Stop eating too much salt to avoid obesity
British scientists found that every extra gram of salt that a person eats each day increases their risk of obesity by 25 per cent.
Even when they took into account the total amount of food individuals ate, salt still seemed to be a major factor in a person’s weight.
Researchers led by Professor Graham MacGregor of Queen Mary University of London have produced the first study of its kind that links salt directly to obesity.
Doctors have known for some time that salt consumption is linked to high blood pressure, making it a risk factor for heart disease.
But this is the first study of its kind that links salt directly to obesity.
The researchers, led by Professor Graham MacGregor of Queen Mary University of London, said they could not be sure exactly why salt has such a profound impact.
But they suspect that it modifies the metabolism, altering the way the body absorbs fat.
Writing in the journal Hypertension, the scientists said: "These results suggest that salt intake is a potential risk factor for obesity independent of energy intake."
But other professionals urged caution, saying the findings were unreliable because people in the study self-reported how much they ate.
The research used data for more than 450 children and 780 adults from the UK National Diet and Nutrition Survey 2008/2009 to 2011/2012.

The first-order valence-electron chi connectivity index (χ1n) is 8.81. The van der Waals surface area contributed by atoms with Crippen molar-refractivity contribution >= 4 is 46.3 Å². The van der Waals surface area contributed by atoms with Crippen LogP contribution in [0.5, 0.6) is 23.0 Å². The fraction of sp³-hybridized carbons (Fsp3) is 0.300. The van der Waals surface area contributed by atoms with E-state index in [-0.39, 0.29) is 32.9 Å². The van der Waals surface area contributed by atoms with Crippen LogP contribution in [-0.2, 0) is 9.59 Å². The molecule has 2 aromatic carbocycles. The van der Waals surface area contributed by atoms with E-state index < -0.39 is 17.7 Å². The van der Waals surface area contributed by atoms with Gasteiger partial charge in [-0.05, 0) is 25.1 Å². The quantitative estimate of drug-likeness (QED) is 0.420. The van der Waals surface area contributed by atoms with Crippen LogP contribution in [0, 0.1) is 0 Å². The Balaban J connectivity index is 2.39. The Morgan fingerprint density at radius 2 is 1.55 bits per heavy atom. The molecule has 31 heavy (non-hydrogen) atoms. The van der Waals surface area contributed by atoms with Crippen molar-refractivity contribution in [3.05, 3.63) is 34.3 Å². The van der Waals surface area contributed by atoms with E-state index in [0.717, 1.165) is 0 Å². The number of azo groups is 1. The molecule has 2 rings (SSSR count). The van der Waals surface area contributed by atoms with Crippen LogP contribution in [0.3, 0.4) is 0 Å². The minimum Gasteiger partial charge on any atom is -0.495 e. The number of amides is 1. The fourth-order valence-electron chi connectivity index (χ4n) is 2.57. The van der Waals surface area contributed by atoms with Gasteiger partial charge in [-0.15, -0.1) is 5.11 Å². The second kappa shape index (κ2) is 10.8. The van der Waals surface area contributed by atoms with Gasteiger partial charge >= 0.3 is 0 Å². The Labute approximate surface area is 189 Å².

Experts analysed urine samples over 24 hours and calculated calorie intake from a four-day diary.
The results showed that salt intake in urine was higher in people who were overweight or obese, with an extra gram of salt a day leading to a more than 20 per cent increase in the chance of being heavy.
Professor MacGregor, who is chairman of Consensus Action on Salt and Health, said: ‘The food we eat is now the biggest cause of ill health through its high salt, fat and sugar content added by the food industry.
British scientists found that every extra gram of salt that a person eats each day increases their risk of obesity by 25 per cent
‘High blood pressure and obesity both lead to the development of cardiovascular disease, stroke, heart attacks and heart failure, which are the commonest causes of death and disability in the UK.
‘Obesity also predisposes to type 2 diabetes, which further increases the risks of cardiovascular disease and can lead to severe complications.
‘Such an epidemic will cripple the NHS if the increase in these diet related issues are not stopped immediately.’
The NHS suggests we eat no more than 6g salt a day - but the latest statistics show we are eating far more than we require, at 8.1g per day on average.
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